We think that these selected examples convey the flavor of the FRFA as a whole. The point is not whether the Secretary's judgments are beyond reproach, but whether he made a reasonable, good-faith effort to canvass major options and weigh their probable effects. Here, the record reveals that the Secretary explicitly considered numerous alternatives, exhibited a fair degree of sensitivity concerning the need to alleviate the regulatory burden on small entities within the fishing industry, adopted some salutary measures designed to ease that burden, and satisfactorily explained his reasons for rejecting others. The fact that AFM has pointed to no significant alternative that escaped the Secretary's notice attests to the thoroughness of the Secretary's efforts. Because the Secretary's specification and discussion of significant alternatives was reasonable, it fulfilled the substantive requirements of section 604.
AFM makes one last-ditch argument in respect to section 604. It carps that the Secretary failed to develop an alternative that substantially lessens the economic impact on small entities. This puts the catch before the cast and, in the bargain, confuses what the fishermen desire with what the statute obliges the Secretary to do. An adequate discussion of alternatives in an FRFA is context-specific. Of necessity, given the distressed condition of groundfish stocks in this fishery, any alternative consistent with the Secretary's conservation mandate under the Magnuson Act will produce economic hardships for the industry. The FRFA reveals that the Secretary assessed the potential impact of Amendment 7 on small businesses, mulled other options in good faith, and sought to strike the best available balance between conservation goals and the legitimate concerns of the fishing community. No more is exigible.
D. Section 609.
Section 609 of the RFA, 5 U.S.C. § 609, directs agencies to assure that small entities are given an opportunity to participate in the rulemaking process for any rule that is likely to produce significant economic impacts.12 AFM claims that the Secretary improperly limited participation in the process and failed to provide adequate assistance to small entities in evaluating agency reports. We do not agree.
While section 609 instructs the Secretary to assure participation, the method and manner of doing so is left primarily to the Secretary's sound discretion. In this situation, we are satisfied that the Secretary provided adequate participatory opportunities for small businesses.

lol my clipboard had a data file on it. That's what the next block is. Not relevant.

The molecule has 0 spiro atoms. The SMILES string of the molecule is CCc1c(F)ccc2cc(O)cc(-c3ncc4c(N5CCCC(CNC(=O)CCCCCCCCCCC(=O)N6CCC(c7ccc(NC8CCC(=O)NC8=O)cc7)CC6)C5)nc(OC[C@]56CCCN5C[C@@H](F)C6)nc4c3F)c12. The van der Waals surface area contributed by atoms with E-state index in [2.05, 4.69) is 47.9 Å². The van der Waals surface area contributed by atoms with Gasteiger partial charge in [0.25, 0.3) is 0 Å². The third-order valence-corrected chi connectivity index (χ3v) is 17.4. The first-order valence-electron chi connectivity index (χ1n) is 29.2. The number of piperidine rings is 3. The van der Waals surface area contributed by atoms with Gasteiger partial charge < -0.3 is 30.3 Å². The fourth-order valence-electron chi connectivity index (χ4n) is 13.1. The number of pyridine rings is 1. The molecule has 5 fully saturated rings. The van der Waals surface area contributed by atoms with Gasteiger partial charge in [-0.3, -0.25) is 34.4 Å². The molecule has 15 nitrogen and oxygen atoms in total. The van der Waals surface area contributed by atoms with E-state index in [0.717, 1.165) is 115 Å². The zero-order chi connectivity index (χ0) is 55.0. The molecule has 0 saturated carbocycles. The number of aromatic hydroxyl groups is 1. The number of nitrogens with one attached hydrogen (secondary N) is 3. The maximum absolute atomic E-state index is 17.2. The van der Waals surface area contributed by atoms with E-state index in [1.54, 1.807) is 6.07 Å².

Council meetings were open to all interested parties and were well-attended. Public hearings were held in six states. Scientific data was broadly disseminated through open workshops and otherwise. See, e.g., 61 Fed. Reg. at 27,714 & 27,720 & 27,723. Several representatives of small entities participated in a regional stock assessment workshop, at which scientific data was presented and peer-reviewed. The nature and volume of the submitted comments is emblematic of a very high level of public participation. Furthermore, the substance of the comments leaves no doubt but that small fishing businesses were intimately familiar with the crisis and were well aware of the potential significance of the management efforts that were being studied. See 61 Fed. Reg. at 27,712-29.
To be sure, the development of Amendment 7 involved daunting scientific complexities. That stems from the intrinsic nature of the problem, not from some fault on the Secretary's part. Since the Secretary provided repeated and varied opportunities for meaningful participation by small entities, he met the relatively modest demands that section 609 imposes.
The complaint that the Secretary did too little to assist small entities wishing to participate in the process is equally unavailing. Section 609 does not mandate specific types of assistance. Rather, it offers a list of suggested techniques to assure participation.13 The legislative history confirms the purport of the statutory language; agencies have the discretion to select among various methods of outreach. See 126 Cong. Rec. at S21,460. Here, the record discloses that the Secretary handled the matter in a perfectly reasonable way.
To sum up, it is evident that rapidly deteriorating conditions required the Secretary to fish in troubled waters. The immediacy of the need to rebuild groundfish stocks left him no easy way out. In the absence of a perfect (or even near-perfect) solution, he reasoned his way to a decision that balanced the significant adverse impacts that Amendment 7 would have on the industry against the severe depletion which plagued this fishery and the legal obligation to develop an FMP that would eliminate overfishing. Having carefully reviewed the administrative record, we conclude that the product of his labors—Amendment 7—is rational and fairly supported by the record.
We need go no further. Although we are not unsympathetic to the plight of the individuals who will suffer adverse consequences from the choices embodied in the final rule, we must uphold the balance struck by the Secretary among competing concerns. See Strycker's Bay N'hood Council, Inc. v. Karlen, 444 U.S. 223, 227-28 [10 ELR 20079] (1980) (per curiam).
* Of the Eleventh Circuit, sitting by designation.
1. After this litigation had begun, Congress passed the Sustainable Fisheries Act, which amended the Magnuson Act (referred to now as the Magnuson-Stevens Act). See Pub. L. No. 104-297, 110 Stat. 3559 (Oct. 11, 1996). All references herein are to the Magnuson Act, which was in effect when the challenged rules were promulgated, not to the Magnuson-Stevens Act.